Exercising Intelligently & With a Purpose

Exercising Intelligently & With a Purpose

By Scott Howell - CEO

Humans have always been physically active. Our ancestors and contemporary hunter- gatherers walked an average of 10,000 steps (about five miles) per day with frequent bouts of more intense physical activity.

Even in most Western societies, people were highly physically active until the Industrial Revolution. In the 1800s, approximately 90 percent of jobs in America required manual labor.

Yet today, we’ve become a nation of sitters. Fewer than 2 percent of jobs require manual labor. We spend endless hours working at computers, watching TV, playing video games, or commuting. The typical US adult is now sedentary for 60 percent of his or her waking hours, and sits for an average of six hours (and often much more, in the case of those who work desk jobs and/or with computers). A sedentary office worker expends only ten calories per pound each day, down from the hunter-gatherer’s average of 43 to 55 calories per pound per day.

Establishing a strong foundation for a new exercise routine starts with awareness. Awareness of YOUR mindset, behaviors, triggers, posture, biomechanics, limitations, and feedback mechanisms are all important.

So, before you go investing or diving into a new workout program based on popular belief or price, pause for a moment and ask yourself if you’re decision(s) helps you move closer to truly taking care of yourself for the long-term.

Simply put, we need to move more.  Movement can include all kinds of activities. There is no best activity.  However, activities that require movement in all planes and ranges of motion, include external loading (resistance/weight training), and challenge the body’s cardio-respiratory system at various levels provide countless health benefits.  Keep your fitness program varied – stimulate positive change with new types of physical challenges.  Stay within your own unique limitations and listen to the signals your body sends you specific to exercise stressors – don’t ignore constantly feeling sore, fatigued, hurt, or injured.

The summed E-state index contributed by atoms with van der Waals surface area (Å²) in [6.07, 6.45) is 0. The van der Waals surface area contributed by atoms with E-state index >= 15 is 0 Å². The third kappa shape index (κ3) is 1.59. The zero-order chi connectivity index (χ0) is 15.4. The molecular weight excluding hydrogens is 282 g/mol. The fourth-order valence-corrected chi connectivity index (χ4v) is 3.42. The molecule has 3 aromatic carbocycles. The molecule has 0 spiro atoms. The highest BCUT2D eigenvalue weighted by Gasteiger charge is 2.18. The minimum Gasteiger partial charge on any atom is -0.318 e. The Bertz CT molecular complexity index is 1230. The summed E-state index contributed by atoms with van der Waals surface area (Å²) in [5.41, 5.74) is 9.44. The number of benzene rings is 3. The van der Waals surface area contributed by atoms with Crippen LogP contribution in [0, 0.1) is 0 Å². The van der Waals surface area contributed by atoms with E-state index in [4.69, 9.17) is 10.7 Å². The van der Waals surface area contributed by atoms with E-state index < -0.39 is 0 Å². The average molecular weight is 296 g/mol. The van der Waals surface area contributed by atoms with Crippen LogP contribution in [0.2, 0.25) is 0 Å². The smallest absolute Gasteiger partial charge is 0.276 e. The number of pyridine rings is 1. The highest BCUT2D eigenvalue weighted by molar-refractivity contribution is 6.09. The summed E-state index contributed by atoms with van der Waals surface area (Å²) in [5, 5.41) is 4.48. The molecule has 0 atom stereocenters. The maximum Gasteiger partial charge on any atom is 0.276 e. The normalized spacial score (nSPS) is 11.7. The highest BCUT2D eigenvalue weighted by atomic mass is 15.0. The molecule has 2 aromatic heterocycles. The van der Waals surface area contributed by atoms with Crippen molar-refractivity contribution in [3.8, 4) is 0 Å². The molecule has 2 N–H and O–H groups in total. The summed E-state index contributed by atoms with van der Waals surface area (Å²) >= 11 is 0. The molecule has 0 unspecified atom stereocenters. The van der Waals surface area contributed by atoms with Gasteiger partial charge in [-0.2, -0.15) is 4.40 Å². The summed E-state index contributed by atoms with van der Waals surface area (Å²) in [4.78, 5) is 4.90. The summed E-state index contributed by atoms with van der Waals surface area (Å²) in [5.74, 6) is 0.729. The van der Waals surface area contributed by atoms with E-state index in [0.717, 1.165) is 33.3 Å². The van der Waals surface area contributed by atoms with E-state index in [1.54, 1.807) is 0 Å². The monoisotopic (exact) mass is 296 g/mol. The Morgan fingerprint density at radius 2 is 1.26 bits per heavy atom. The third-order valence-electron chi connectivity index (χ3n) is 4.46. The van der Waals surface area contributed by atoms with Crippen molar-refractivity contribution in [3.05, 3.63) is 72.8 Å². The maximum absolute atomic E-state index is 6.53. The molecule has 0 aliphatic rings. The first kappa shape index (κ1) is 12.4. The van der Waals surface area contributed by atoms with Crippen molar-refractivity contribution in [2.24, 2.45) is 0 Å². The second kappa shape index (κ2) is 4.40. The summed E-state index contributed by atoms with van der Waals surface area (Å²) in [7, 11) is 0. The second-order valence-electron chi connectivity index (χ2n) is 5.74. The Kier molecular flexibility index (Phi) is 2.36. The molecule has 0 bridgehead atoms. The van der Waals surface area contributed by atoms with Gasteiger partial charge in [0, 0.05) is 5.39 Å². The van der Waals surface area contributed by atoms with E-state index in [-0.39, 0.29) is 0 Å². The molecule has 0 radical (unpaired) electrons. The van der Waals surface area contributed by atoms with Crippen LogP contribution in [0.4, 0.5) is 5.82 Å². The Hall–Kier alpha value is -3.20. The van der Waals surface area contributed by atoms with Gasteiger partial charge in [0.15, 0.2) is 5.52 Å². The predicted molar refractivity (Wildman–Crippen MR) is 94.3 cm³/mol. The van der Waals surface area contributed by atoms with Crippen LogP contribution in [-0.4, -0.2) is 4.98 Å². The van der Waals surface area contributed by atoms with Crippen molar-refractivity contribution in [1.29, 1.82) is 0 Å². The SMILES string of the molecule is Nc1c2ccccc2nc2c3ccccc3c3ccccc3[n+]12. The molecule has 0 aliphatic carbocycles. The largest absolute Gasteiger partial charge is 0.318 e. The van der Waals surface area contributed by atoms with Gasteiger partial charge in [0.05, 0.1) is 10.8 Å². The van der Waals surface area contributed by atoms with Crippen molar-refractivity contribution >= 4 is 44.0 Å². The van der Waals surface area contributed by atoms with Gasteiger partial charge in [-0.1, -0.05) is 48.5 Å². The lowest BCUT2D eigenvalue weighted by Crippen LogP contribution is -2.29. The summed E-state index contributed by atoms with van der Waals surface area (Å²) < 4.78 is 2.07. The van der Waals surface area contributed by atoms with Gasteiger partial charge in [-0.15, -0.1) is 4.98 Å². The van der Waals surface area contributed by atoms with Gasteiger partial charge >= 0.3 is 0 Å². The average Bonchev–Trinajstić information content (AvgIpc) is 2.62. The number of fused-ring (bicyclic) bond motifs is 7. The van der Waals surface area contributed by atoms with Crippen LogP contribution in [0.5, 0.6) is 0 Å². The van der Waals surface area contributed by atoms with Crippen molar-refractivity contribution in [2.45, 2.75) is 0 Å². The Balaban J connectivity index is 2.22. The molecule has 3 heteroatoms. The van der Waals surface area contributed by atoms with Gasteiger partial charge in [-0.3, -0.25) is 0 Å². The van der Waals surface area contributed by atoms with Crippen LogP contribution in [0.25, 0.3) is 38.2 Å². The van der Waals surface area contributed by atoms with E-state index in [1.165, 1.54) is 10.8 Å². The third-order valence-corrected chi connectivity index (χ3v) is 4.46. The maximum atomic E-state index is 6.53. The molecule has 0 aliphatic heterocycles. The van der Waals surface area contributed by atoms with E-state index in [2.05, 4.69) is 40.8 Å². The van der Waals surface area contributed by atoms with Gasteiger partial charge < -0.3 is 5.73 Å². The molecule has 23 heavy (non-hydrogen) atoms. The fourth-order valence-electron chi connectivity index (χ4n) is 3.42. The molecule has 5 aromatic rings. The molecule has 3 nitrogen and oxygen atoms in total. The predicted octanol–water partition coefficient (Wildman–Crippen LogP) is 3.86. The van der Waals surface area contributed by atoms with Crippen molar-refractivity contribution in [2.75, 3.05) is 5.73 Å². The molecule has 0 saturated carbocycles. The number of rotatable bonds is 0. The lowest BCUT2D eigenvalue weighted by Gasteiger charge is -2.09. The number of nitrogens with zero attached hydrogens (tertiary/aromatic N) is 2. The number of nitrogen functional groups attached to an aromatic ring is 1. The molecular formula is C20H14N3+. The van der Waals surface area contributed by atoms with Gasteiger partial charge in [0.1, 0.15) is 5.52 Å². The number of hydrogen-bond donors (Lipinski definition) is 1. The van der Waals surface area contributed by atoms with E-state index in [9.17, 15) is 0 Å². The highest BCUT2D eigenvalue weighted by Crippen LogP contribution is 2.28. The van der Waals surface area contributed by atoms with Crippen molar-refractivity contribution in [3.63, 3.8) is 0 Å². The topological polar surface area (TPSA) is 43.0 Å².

Here are some general guidelines to create a strong foundation for solid fitness success:

  • 150 minutes of moderate-intensity activity per week (e.g hiking, yoga, or resistance training); or,
  • 75 minutes of vigorous-intensity activity per week (e.g. running, playing sports, or resistance training); or,
  • 30 sets of highest-intensity activity per week (e.g. sprinting, jumping rope, or resistance training); or,
  • Some combination of the above

Moderate, vigorous, and highest-intensity activity are defined as follows:

  • Moderate: 50 to 70 percent of maximum effort
  • Vigorous: 70 to 90 percent of maximum effort
  • Highest-intensity: greater than 90 percent of maximum effort

Last, enlist the help of some qualified resources! A personal fitness coach is a great place to get started.  You might not need them for everything. But, having them there to start and to point you in the right direction could save you a lot of frustration, time, or even grief in the long run (think injuries or set-backs). Consistency will be key and frustrations will arise. A solid personal fitness coach and/or a well-organized schedule of fitness classes can help with both.

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